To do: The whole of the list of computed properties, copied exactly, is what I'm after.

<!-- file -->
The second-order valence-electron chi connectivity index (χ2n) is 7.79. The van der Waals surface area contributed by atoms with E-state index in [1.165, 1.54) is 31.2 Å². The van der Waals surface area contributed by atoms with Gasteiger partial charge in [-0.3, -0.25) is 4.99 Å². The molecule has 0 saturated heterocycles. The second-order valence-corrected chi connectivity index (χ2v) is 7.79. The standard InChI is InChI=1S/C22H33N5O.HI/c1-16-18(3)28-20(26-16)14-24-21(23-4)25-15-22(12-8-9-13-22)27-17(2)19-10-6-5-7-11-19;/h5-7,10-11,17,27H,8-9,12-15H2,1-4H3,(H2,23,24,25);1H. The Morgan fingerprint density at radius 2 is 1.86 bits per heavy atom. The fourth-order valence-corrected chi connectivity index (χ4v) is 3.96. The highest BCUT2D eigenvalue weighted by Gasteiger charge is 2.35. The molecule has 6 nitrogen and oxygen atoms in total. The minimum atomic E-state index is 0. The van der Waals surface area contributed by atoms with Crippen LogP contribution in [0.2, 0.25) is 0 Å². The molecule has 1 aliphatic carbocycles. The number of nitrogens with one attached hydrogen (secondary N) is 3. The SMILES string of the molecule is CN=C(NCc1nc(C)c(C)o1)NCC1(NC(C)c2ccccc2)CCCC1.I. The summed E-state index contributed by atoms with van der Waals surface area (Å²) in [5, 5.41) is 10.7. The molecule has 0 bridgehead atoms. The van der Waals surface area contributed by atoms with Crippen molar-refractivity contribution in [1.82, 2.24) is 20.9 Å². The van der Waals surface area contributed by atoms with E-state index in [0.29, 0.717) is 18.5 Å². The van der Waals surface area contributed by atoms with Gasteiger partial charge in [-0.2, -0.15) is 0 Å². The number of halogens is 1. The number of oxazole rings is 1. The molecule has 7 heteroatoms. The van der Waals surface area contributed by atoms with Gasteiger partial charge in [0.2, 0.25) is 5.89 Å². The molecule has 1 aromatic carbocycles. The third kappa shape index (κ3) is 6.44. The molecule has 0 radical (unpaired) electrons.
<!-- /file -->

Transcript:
The second-order valence-electron chi connectivity index (χ2n) is 7.79. The van der Waals surface area contributed by atoms with E-state index in [1.165, 1.54) is 31.2 Å². The van der Waals surface area contributed by atoms with Gasteiger partial charge in [-0.3, -0.25) is 4.99 Å². The molecule has 0 saturated heterocycles. The second-order valence-corrected chi connectivity index (χ2v) is 7.79. The standard InChI is InChI=1S/C22H33N5O.HI/c1-16-18(3)28-20(26-16)14-24-21(23-4)25-15-22(12-8-9-13-22)27-17(2)19-10-6-5-7-11-19;/h5-7,10-11,17,27H,8-9,12-15H2,1-4H3,(H2,23,24,25);1H. The Morgan fingerprint density at radius 2 is 1.86 bits per heavy atom. The fourth-order valence-corrected chi connectivity index (χ4v) is 3.96. The highest BCUT2D eigenvalue weighted by Gasteiger charge is 2.35. The molecule has 6 nitrogen and oxygen atoms in total. The minimum atomic E-state index is 0. The van der Waals surface area contributed by atoms with Crippen LogP contribution in [0.2, 0.25) is 0 Å². The molecule has 1 aliphatic carbocycles. The number of nitrogens with one attached hydrogen (secondary N) is 3. The SMILES string of the molecule is CN=C(NCc1nc(C)c(C)o1)NCC1(NC(C)c2ccccc2)CCCC1.I. The summed E-state index contributed by atoms with van der Waals surface area (Å²) in [5, 5.41) is 10.7. The molecule has 0 bridgehead atoms. The van der Waals surface area contributed by atoms with Crippen molar-refractivity contribution in [1.82, 2.24) is 20.9 Å². The van der Waals surface area contributed by atoms with E-state index in [0.29, 0.717) is 18.5 Å². The van der Waals surface area contributed by atoms with Gasteiger partial charge in [-0.2, -0.15) is 0 Å². The number of halogens is 1. The number of oxazole rings is 1. The molecule has 7 heteroatoms. The van der Waals surface area contributed by atoms with Gasteiger partial charge in [0.2, 0.25) is 5.89 Å². The molecule has 1 aromatic carbocycles. The third kappa shape index (κ3) is 6.44. The molecule has 0 radical (unpaired) electrons.